The "solution" to a problem is a function of the nature of the other person. Your task is to help your child identify the nature of the other person so that the most peaceful solution can be achieved.

That said, do not think of it as a failure on your child's part, but an opportunity for you to better educate your child on the process of understanding the other party so that an effective (ideally peaceful) solution can be achieved.

"How?" was your question. The answer you already know. My reply is that you'd be best served in delivery the answer while simultaneously respecting the context so that your child can grow to be the balanced adult s/he is meant to be.

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Some will probably down vote because what I offer is not so much a direct answer as a loose collection of observations over time, in the hopes that it will generate ideas and discussion.

Here is footage showing what it took to stop years of bullying in a zero tolerance school in NSW australia. There were roughly 50 bullying reports on the head masters desk filed by this boy at the time he finally took matters into his own hands. Link https://www.youtube.com/watch?v=isfn4OxCPQs .

In case the link goes dead, the video shows a gang of kids picking on a much larger boy between classes at school. One of the gang has some boxing experience and lands a couple of punches to the victims face, while the victim attempts to de-escalate. Finally the victim losses it, rushes the bully and throws him to the ground hard. The bully was fortunate that the victim didn't hold a grudge.

As a martial arts instructor I have made a study of bullying and bullies, and yet my own daughter was bullied in school and there was nothing I could do to change it until we pulled her out of that school.

The first thing you need to remember as a parent is that your son, ultimately, is on his own in dealing with the bullies unless you can remove him from the situation. The schools are helpless, and your son is a target only because the bullies know he can't fight back effectively.

Martial arts is of limited help - 1 black belt rank is only equivalent to 10 lbs weight advantage given equal fitness and general athleticism. 8 year olds are not generally at a real blackbelt level (systems with junior black belts have the kids start at a lower rank when they hit 12-15).

The average bully is athletic and well spoken, with higher than average self esteem - exactly the kids that are well liked by adults, and can talk themselves out of taking responsibility. Since their self esteem is in part based on their ability to ride roughshod over their peers, there is no benefit to them to stop bullying. Sending them to anti bullying classes is more likely to make them more effective as bullies than to stop bullying behavior.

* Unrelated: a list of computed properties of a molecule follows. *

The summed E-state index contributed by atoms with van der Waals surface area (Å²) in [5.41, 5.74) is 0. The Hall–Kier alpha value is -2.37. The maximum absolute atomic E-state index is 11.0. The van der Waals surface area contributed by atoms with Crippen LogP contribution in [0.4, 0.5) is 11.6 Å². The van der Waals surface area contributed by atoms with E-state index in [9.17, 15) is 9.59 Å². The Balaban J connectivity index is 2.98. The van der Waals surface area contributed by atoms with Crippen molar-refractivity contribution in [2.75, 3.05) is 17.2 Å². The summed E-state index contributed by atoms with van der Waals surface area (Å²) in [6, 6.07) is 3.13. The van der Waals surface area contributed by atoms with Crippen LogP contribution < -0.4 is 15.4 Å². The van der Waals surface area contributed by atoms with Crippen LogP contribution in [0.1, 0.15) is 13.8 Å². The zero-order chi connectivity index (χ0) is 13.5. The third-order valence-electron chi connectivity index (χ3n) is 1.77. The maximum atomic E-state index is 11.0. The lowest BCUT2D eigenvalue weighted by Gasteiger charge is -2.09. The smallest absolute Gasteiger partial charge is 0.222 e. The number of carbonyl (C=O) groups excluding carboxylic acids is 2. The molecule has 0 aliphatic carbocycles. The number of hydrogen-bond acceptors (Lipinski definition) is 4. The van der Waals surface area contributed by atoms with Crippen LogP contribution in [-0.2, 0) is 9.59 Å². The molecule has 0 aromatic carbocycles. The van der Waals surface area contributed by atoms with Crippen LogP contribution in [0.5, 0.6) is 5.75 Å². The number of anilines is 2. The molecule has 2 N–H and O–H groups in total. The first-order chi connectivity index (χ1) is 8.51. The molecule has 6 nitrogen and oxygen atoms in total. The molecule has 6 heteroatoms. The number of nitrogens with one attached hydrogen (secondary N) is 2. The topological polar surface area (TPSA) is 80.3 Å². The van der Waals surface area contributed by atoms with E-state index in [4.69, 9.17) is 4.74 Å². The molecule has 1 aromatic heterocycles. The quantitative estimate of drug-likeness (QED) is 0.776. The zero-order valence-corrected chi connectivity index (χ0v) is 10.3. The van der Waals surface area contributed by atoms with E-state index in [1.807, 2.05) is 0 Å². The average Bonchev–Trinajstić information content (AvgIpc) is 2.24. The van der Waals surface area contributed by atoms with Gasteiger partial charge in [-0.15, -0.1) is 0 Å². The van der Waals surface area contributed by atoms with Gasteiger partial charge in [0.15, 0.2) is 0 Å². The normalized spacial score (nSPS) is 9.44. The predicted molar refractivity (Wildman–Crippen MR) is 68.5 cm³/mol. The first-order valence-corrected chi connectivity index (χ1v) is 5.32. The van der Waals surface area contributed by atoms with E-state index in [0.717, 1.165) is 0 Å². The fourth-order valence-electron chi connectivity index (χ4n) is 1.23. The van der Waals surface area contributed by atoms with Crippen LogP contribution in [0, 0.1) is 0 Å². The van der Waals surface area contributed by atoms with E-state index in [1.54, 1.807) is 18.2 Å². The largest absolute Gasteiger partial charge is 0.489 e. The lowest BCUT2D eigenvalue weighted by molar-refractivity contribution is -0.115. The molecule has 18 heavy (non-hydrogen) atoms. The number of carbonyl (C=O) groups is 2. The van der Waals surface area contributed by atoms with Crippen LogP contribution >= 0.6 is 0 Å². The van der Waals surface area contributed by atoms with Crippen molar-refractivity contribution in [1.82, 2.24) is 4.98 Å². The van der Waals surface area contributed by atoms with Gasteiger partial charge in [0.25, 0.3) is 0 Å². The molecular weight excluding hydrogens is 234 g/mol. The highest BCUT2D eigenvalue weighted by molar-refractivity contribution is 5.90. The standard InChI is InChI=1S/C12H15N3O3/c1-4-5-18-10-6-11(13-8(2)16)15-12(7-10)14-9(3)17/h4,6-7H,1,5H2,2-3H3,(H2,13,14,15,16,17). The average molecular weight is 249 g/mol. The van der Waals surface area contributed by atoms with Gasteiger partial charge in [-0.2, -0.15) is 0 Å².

Even the presence of teachers is no defence. A review of the security recordings from the Bailey O'Neal event shows that four teachers were present and moving towards the activity before the first punch was thrown, nevertheless a 6th grade boy died for doing all of the "appropriate" things.

At the other end of the spectrum, a Canadian boy took the courageous step of going to school early and greeting everyone with a smile and handshake daily, as they came into the school. The bullying stopped very quickly as he was known as everyone's friend.

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When my son who is three years old told me that a kid was always hitting him, I approached the mother of the kid and asked her how could my son make his kid stop it. Because she should be the best person to know how her kid ticks, so that I could transform it into something useful for my son.

Fortunately, I learned that the kid was not bullying my son so much, they were just annoying each other sometimes.

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I'll add to the others: Have a brief talk with a parent of the bullies. Your son's problem may get immediately better. He might even get an apology ... but I wouldn't count on it.

Now, while it is true the apple usually doesn't fall far from the tree, speaking with the parents will get you much further than "talking to the administration."

Make it clear to the parent that your expectation is for the bullying to cease. A local police officer could mediate on a face-to-face with the parent whose behavior is awful.

My kid has been the smallest since he was out of the womb. There is a disappointing amount of change that a school will make to accommodate the smaller kids. Fighting the administration will mostly just be frustrating.